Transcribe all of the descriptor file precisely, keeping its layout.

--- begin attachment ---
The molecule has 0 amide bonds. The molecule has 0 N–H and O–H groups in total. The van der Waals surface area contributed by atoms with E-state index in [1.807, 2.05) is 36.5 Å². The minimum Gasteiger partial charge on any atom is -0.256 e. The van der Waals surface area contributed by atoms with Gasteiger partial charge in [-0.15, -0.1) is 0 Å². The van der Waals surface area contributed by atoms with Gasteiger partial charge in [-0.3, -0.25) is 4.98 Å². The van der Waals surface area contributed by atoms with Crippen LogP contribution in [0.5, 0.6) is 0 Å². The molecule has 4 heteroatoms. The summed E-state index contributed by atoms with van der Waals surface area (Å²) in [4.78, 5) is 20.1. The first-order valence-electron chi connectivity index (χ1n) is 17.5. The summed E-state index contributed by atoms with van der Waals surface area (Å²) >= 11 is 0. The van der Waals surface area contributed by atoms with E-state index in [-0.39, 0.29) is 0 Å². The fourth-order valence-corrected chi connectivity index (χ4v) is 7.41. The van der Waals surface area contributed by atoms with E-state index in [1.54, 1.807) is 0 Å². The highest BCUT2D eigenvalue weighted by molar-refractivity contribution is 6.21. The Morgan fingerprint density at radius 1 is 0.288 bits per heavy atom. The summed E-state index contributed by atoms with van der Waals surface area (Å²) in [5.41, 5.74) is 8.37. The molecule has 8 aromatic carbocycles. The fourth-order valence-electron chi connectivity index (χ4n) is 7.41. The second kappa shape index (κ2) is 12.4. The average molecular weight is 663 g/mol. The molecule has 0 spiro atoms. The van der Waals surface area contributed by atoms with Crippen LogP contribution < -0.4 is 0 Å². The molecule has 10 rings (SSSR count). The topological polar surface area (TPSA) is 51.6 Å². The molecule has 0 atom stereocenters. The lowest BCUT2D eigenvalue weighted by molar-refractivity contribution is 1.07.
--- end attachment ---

The molecule has 0 amide bonds. The molecule has 0 N–H and O–H groups in total. The van der Waals surface area contributed by atoms with E-state index in [1.807, 2.05) is 36.5 Å². The minimum Gasteiger partial charge on any atom is -0.256 e. The van der Waals surface area contributed by atoms with Gasteiger partial charge in [-0.15, -0.1) is 0 Å². The van der Waals surface area contributed by atoms with Gasteiger partial charge in [-0.3, -0.25) is 4.98 Å². The van der Waals surface area contributed by atoms with Crippen LogP contribution in [0.5, 0.6) is 0 Å². The molecule has 4 heteroatoms. The summed E-state index contributed by atoms with van der Waals surface area (Å²) in [4.78, 5) is 20.1. The first-order valence-electron chi connectivity index (χ1n) is 17.5. The summed E-state index contributed by atoms with van der Waals surface area (Å²) >= 11 is 0. The van der Waals surface area contributed by atoms with E-state index in [-0.39, 0.29) is 0 Å². The fourth-order valence-corrected chi connectivity index (χ4v) is 7.41. The van der Waals surface area contributed by atoms with E-state index in [1.54, 1.807) is 0 Å². The highest BCUT2D eigenvalue weighted by molar-refractivity contribution is 6.21. The Morgan fingerprint density at radius 1 is 0.288 bits per heavy atom. The summed E-state index contributed by atoms with van der Waals surface area (Å²) in [5.41, 5.74) is 8.37. The molecule has 8 aromatic carbocycles. The fourth-order valence-electron chi connectivity index (χ4n) is 7.41. The second kappa shape index (κ2) is 12.4. The average molecular weight is 663 g/mol. The molecule has 0 spiro atoms. The van der Waals surface area contributed by atoms with Crippen LogP contribution < -0.4 is 0 Å². The molecule has 10 rings (SSSR count). The topological polar surface area (TPSA) is 51.6 Å². The molecule has 0 atom stereocenters. The lowest BCUT2D eigenvalue weighted by molar-refractivity contribution is 1.07.